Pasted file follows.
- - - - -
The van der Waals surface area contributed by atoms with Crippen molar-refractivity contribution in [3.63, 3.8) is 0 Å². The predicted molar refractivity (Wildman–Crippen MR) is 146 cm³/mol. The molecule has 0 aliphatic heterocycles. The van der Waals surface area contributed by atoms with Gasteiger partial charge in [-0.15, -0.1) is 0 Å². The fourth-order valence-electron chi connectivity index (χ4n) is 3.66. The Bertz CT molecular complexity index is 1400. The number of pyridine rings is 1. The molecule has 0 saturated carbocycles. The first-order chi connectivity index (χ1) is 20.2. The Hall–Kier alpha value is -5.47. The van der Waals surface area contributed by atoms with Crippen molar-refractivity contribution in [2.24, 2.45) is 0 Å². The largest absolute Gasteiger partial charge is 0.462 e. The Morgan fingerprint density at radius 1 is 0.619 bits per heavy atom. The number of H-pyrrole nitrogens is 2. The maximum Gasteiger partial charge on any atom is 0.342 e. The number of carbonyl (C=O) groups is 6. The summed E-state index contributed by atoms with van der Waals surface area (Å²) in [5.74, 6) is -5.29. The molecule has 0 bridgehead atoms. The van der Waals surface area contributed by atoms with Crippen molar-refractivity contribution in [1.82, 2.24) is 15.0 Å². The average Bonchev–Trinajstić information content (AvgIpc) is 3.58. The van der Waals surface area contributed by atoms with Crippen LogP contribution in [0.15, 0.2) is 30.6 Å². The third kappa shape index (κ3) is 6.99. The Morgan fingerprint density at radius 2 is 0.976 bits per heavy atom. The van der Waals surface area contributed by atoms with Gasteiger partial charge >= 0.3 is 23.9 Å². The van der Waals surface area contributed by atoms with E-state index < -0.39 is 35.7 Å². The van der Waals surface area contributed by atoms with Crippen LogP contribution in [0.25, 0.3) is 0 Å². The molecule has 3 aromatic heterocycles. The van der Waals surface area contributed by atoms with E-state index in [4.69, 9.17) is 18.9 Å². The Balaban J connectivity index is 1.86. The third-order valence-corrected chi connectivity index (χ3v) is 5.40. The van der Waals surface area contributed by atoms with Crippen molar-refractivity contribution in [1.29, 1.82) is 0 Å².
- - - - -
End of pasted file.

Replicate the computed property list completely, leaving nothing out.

The van der Waals surface area contributed by atoms with Crippen molar-refractivity contribution in [3.63, 3.8) is 0 Å². The predicted molar refractivity (Wildman–Crippen MR) is 146 cm³/mol. The molecule has 0 aliphatic heterocycles. The van der Waals surface area contributed by atoms with Gasteiger partial charge in [-0.15, -0.1) is 0 Å². The fourth-order valence-electron chi connectivity index (χ4n) is 3.66. The Bertz CT molecular complexity index is 1400. The number of pyridine rings is 1. The molecule has 0 saturated carbocycles. The first-order chi connectivity index (χ1) is 20.2. The Hall–Kier alpha value is -5.47. The van der Waals surface area contributed by atoms with Crippen molar-refractivity contribution in [2.24, 2.45) is 0 Å². The largest absolute Gasteiger partial charge is 0.462 e. The Morgan fingerprint density at radius 1 is 0.619 bits per heavy atom. The number of H-pyrrole nitrogens is 2. The maximum Gasteiger partial charge on any atom is 0.342 e. The number of carbonyl (C=O) groups is 6. The summed E-state index contributed by atoms with van der Waals surface area (Å²) in [5.74, 6) is -5.29. The molecule has 0 bridgehead atoms. The van der Waals surface area contributed by atoms with Crippen molar-refractivity contribution in [1.82, 2.24) is 15.0 Å². The average Bonchev–Trinajstić information content (AvgIpc) is 3.58. The van der Waals surface area contributed by atoms with Crippen LogP contribution in [0.15, 0.2) is 30.6 Å². The third kappa shape index (κ3) is 6.99. The Morgan fingerprint density at radius 2 is 0.976 bits per heavy atom. The van der Waals surface area contributed by atoms with Gasteiger partial charge >= 0.3 is 23.9 Å². The van der Waals surface area contributed by atoms with E-state index < -0.39 is 35.7 Å². The van der Waals surface area contributed by atoms with Crippen LogP contribution in [0.25, 0.3) is 0 Å². The molecule has 3 aromatic heterocycles. The van der Waals surface area contributed by atoms with E-state index in [4.69, 9.17) is 18.9 Å². The Balaban J connectivity index is 1.86. The third-order valence-corrected chi connectivity index (χ3v) is 5.40. The van der Waals surface area contributed by atoms with Crippen molar-refractivity contribution in [1.29, 1.82) is 0 Å².